}

Thursday, July 23, 2020

Sorting stuff out post-lockdown

Everyone knows that New Zealand’s lockdown interrupted lives and livelihoods, and it also disrupted the supply chains for the ordinary daily stuff we’re used to finding easily. It turned out that the effects were far more reaching than that. Many of us are still trying to sort stuff out.

During lockdown—even before it, actually—there were major problems with having enough stock in supermarkets. The government was so concerned about the supply of medicines, it limited prescription renewals to a one month supply, instead of the customary three, and they even limited how much paracetamol people could buy. We adapted to all of that.

There were three factors, mainly, that led to that situation: Panic buying at the supermarkets before lockdown, which led to depletion of stocks. Then, the borders were closed here and in other countries, which made it more difficult to bring in foreign products. At the same time, the lockdown resulted in the suspension of manufacturing for many consumer products, and all non-essential products. All of which created shortages.

We all dealt with the situation the best we could, and, fortunately, I wasn’t as badly affected as others because my needs are fewer as a solo person, and because brands don’t always matter to me. That’s why last April I was willing to try ordering-in groceries from a company I’d never used before, one that normally supplies restaurants and cafes, but that has a home supply service, too. The supermarkets were restricting deliveries at the time, and it was nearly impossible to get an order in.

That unusual path meant I needed to order an enormous bag of flour and a big supply of yeast (both of which I’m still using). At the time, it was my only option for those particular things.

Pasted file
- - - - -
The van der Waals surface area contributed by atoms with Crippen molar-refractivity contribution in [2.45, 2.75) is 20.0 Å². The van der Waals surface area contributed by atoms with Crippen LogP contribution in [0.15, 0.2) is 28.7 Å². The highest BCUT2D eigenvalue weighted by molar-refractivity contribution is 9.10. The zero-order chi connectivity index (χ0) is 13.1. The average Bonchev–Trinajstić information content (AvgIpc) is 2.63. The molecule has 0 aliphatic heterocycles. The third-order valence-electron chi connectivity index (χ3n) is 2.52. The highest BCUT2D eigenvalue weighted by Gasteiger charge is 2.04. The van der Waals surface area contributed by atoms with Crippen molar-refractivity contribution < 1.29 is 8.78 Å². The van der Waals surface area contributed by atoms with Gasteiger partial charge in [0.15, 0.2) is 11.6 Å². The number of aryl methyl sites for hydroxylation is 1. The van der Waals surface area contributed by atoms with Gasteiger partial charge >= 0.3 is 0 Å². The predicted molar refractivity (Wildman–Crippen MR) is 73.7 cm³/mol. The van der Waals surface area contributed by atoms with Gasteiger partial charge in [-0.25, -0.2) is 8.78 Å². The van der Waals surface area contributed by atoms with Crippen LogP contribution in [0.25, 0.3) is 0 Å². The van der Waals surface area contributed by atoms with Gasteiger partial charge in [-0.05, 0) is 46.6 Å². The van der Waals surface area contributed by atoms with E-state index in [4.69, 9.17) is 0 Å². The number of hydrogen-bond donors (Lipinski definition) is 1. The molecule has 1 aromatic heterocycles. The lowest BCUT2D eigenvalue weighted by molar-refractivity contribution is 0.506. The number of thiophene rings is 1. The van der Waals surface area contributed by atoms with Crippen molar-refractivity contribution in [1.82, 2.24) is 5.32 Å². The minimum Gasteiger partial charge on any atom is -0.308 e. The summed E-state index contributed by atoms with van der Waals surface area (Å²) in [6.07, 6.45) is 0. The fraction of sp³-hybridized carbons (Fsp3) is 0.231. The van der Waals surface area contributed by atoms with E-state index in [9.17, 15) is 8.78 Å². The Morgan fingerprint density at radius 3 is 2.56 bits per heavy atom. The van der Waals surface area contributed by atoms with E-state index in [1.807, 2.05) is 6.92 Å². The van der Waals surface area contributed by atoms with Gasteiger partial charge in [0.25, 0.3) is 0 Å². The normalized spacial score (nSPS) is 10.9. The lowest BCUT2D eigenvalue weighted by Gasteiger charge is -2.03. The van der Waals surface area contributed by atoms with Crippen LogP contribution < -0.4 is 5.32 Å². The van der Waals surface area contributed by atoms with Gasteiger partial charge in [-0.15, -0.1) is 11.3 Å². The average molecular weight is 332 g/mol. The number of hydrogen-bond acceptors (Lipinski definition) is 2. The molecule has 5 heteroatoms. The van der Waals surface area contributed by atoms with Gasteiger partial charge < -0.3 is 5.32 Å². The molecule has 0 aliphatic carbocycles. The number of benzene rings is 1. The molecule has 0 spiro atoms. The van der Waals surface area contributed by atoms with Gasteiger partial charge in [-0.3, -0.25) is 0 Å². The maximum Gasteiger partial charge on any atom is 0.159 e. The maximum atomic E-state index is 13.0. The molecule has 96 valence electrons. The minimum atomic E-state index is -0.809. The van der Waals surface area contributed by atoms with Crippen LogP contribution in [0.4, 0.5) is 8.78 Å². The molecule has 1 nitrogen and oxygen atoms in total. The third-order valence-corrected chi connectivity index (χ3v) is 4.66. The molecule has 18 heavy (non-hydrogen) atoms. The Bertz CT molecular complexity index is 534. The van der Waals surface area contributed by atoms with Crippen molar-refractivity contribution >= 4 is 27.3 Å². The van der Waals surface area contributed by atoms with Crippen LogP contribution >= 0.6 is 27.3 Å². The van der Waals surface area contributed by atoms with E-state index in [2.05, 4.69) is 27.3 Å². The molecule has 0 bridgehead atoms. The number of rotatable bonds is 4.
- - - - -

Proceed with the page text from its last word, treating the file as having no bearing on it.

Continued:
In April, the supermarkets expanded delivery and I became so excited that I immediately placed an order for delivery (I know, I really need a hobby…).

Big bag of rice.
The next month, I placed another order, and while that one was far less exciting, it led to my first mistake: I needed ordinary long-grain rice, and I was looking at the unit price to evaluate which was the best buy, and that led me to buy a 5kg bag of rice, which is rather a lot. As it turned out, I was able to use quite a bit to feed Sunny, and I will again, so the rice turned out to be not such a big deal, even though it was a very big bag.

More recently, I wanted to buy refills for my hand soap dispenser. None of the supermarkets had the refill of the variety I use, so I ordered a very large 5 litre bottle from the company that makes it (the normal size sold in supermarkets was 500ml. That bottle is, it turns out, difficult to wrangle, due to its weight, but ordering that way allowed me to also get a particular variety of their liquid dishsoap and their dishwasher rinse agent, neither of which were in the supermarkets I visited (both of those are part of the shower cleaning supplies I use, something I meant to have blogged about a long time ago, but… things happened. Soon, maybe).
Big soap. Bottle on right is former ordinary refill size.

Fast forward another week or so, and I went to a supermarket I don’t normally go to and I saw that they had the refills, but in a new and larger bottle. I guess that its absence was a manufacturing issue as the company geared up to make their stuff again, and after that it still had to get to the shops. That means that buying a 5L bottle of liquid hand soap wasn’t a mistake, because it was all I could get at the time, but the reason I bought it was because I didn’t know its absence was due to lack of supply, not the usual willfulness of supermarkets of both companies (my description, of course).

In the time of any adversity, most of us do the best we can do. Lockdown and slow lifting of restrictions created a whole bunch of challenges for everyone. In my case, that mainly meant buying large versions of products I’d normally buy in smaller sizes. I think that means I got through it all unscathed, relatively speaking. That’s good, because other stuff definitely wasn’t as good for me as for others.

Whatever the case was for us, and no matter the challenges we faced, many of us are still trying to sort stuff out. I don’t know about others, but for me, getting products is the least of my problems.

The photos above both have a pair of reading glasses for comparison of relative sizes.

2 comments:

Roger Owen Green said...

meanwhile, in the US, we have idiots partying. True in Albany, NY, with 22 cases recently from one 4 July party. I've said this before, but it's no less true - we're screwed until the vaccine.

And maybe later, because the anti-vaxxers will have a field day with a new treatment.

Arthur Schenck said...

Sad, but true. 😕